This is the third and final article in a series to educate the consumer on how to choose an experienced hot air balloon ride company. This part will provide you with the questions to ask before you purchase a ride and before you climb aboard for a flight. More importantly, it will provide you with the tools necessary to interpret the answers that you receive; permitting you to make an informed purchase.

In the first article, How to Choose an Experienced Hot Air Balloon Ride Company and Not Just a Broker, I explained the difference between a hot air balloon “operator” and a hot air balloon ride “broker.” To quickly recap, a balloon ride operator owns and operates the balloon that you will actually fly in. They are in business to both sell and provide the ride. A balloon ride broker does not own any balloons and is in business to sell you only a gift certificate or flight voucher. In Part 2, Operator or Broker, the reader was given information on how to quickly tell the difference between an operator and a broker in a web search. If the differences are unclear to you or if you are uncertain why you should deal directly with an operator vs. a broker, I suggest you spend a few minutes reading about it here, in ezine or you may find the articles in their entirety on my website by clicking the link located in the biography at the end of this article.

After Choosing a Company to Call or Book with, Here are the Questions to Ask:

1. How long have you been in business?

How long a company has been in business is usually a good indicator of how well the business is run. Companies that have been in business a long time must be paying attention to detail and providing good customer service. The market will generally weed out companies that treat their customers with indifference, provide a shoddy product, or are in it for the fast buck. Excellent companies persevere, are in it for the long haul, and realize that trust and making a name for themselves is something that takes time and effort.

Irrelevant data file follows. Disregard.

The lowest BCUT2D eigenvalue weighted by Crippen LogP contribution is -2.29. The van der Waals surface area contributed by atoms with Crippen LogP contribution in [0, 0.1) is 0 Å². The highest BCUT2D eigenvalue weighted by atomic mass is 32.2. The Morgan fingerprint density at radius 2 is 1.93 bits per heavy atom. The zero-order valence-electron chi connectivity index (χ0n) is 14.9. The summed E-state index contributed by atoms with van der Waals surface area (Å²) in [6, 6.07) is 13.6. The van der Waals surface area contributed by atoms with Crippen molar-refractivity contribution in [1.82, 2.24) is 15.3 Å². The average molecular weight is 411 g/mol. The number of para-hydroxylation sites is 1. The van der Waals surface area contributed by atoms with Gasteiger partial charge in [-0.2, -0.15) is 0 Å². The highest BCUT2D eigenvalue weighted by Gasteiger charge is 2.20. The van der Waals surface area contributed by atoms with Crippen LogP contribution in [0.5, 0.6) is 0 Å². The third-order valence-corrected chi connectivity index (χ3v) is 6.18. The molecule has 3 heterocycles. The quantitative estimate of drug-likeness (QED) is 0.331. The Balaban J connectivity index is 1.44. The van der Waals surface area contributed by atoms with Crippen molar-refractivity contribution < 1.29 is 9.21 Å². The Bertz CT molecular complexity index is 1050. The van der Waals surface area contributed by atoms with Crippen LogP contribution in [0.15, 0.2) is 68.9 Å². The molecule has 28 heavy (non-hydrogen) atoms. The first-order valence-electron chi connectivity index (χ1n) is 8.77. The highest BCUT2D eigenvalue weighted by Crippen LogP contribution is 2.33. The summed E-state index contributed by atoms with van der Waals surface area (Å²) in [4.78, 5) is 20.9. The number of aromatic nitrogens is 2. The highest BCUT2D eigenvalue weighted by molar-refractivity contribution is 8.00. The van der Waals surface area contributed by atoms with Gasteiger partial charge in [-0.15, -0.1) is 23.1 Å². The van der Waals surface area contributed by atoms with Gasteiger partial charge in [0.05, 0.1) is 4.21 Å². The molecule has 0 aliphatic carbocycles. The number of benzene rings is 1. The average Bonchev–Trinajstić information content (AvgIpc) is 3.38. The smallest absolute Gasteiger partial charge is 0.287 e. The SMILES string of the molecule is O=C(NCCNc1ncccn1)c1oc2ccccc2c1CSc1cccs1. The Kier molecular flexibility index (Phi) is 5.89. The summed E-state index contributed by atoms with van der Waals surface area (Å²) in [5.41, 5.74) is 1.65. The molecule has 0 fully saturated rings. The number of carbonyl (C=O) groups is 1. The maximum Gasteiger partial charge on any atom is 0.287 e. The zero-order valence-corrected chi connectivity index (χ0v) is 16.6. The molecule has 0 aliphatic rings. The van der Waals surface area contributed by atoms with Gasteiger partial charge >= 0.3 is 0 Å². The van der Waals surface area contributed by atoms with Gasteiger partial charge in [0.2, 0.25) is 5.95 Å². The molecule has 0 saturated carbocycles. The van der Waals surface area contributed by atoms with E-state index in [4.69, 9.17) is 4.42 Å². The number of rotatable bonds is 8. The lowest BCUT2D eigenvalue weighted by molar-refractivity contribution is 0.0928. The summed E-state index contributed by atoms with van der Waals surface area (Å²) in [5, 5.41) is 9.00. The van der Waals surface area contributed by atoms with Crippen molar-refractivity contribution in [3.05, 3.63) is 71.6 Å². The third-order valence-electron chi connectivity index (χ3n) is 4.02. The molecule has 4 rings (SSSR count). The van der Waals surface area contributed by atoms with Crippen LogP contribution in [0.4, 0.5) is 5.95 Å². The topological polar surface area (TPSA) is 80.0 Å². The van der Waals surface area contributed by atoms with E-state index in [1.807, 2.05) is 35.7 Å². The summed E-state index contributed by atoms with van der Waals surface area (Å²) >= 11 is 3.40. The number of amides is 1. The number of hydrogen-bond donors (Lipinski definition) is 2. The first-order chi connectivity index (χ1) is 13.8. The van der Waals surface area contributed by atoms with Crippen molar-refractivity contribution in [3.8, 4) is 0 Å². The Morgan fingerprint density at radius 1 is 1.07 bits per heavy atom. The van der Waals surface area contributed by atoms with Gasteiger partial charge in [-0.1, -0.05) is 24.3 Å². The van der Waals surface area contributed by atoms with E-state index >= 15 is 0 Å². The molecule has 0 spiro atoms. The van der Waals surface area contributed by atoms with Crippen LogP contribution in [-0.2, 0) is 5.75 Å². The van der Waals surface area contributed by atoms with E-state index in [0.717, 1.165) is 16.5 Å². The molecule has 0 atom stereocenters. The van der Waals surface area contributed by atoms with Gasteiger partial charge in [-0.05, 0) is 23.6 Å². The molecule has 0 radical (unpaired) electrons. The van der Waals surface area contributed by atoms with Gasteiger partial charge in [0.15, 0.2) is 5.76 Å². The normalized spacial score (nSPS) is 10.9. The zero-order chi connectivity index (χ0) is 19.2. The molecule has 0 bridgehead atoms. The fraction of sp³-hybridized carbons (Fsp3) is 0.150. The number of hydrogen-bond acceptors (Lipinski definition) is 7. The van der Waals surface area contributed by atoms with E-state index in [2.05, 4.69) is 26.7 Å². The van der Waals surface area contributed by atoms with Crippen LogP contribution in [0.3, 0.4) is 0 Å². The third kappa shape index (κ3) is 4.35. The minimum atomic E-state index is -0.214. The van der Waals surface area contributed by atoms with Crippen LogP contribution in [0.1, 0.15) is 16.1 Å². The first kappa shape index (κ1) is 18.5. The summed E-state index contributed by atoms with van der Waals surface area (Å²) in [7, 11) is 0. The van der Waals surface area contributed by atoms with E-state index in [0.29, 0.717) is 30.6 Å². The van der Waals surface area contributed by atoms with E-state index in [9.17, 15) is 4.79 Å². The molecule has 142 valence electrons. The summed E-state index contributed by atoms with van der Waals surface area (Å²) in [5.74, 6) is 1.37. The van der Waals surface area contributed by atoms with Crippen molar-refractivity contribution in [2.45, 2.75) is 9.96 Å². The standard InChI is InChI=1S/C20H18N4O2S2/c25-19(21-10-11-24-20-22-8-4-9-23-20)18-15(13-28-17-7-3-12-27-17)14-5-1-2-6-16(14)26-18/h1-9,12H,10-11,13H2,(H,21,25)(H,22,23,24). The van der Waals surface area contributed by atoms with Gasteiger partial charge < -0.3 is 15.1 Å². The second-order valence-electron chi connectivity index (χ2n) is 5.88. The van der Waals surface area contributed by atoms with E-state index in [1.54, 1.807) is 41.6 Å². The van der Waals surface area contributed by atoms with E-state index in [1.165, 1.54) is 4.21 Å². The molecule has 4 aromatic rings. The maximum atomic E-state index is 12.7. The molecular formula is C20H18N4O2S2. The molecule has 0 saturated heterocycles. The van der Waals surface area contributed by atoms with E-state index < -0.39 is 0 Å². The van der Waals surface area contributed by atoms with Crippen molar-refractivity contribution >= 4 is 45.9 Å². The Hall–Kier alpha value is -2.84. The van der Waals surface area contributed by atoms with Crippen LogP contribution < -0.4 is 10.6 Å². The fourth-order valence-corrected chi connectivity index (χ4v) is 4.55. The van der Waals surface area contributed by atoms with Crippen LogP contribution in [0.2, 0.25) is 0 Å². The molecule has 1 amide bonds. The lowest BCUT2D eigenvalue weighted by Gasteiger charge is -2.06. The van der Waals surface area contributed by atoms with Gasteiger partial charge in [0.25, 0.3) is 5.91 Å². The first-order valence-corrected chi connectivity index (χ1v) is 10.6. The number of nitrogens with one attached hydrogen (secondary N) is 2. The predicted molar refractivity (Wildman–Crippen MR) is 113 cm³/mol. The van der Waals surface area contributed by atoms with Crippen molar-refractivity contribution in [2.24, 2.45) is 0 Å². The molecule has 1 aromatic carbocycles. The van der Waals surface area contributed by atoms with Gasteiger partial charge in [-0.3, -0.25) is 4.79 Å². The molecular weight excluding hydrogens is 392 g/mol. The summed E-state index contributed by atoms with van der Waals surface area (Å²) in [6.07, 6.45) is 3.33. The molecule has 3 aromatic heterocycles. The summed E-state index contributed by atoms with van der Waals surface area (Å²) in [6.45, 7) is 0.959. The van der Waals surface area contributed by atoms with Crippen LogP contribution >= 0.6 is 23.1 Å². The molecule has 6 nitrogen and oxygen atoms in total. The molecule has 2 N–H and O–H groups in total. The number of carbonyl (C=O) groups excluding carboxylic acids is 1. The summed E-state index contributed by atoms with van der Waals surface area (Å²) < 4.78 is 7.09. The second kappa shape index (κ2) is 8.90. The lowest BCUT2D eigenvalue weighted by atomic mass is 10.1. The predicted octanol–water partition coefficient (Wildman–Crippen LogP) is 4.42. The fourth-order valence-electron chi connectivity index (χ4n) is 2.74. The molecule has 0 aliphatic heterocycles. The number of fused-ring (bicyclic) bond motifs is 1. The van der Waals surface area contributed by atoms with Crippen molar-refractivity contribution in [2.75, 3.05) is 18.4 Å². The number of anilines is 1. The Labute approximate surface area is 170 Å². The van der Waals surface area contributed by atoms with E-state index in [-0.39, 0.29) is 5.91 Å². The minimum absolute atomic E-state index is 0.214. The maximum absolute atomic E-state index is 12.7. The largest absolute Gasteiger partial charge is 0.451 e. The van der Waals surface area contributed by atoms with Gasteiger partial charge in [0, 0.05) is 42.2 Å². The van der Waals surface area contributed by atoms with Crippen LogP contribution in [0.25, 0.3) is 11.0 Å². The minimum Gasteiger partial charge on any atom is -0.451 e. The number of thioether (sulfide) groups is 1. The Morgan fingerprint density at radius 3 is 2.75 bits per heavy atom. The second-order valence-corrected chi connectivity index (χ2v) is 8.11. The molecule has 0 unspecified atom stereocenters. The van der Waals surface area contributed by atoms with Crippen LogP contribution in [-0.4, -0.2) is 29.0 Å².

2. What is your physical address in my area and what kind of legal entity is the company?

If the company does not have a physical address or location in your area or even in your state where you may meet with them or to obtain a certificate and the only option is by mail, it is a broker. Locally owned and operated means that the company should have a vested interest in how you are treated as a customer. A satisfied customer will tell 5 – 10 people about their experience, a dissatisfied customer will tell hundreds. Out of town ride companies base their sales on volume nationally and are not that worried about the level of service that you may receive. There are many legal forms that a business may elect but a corporation is, by far, the best indicator of a legitimate business entity. How many locations do you have? If there is more than one or the answer is “you may redeem certificates at multiple locations” you are dealing with a broker. This is not to be confused with the number of launch sites that a company may have. Many ride operators take off from multiple locations but have only one office.

3. How many hours do you or do your pilots have and what are their names?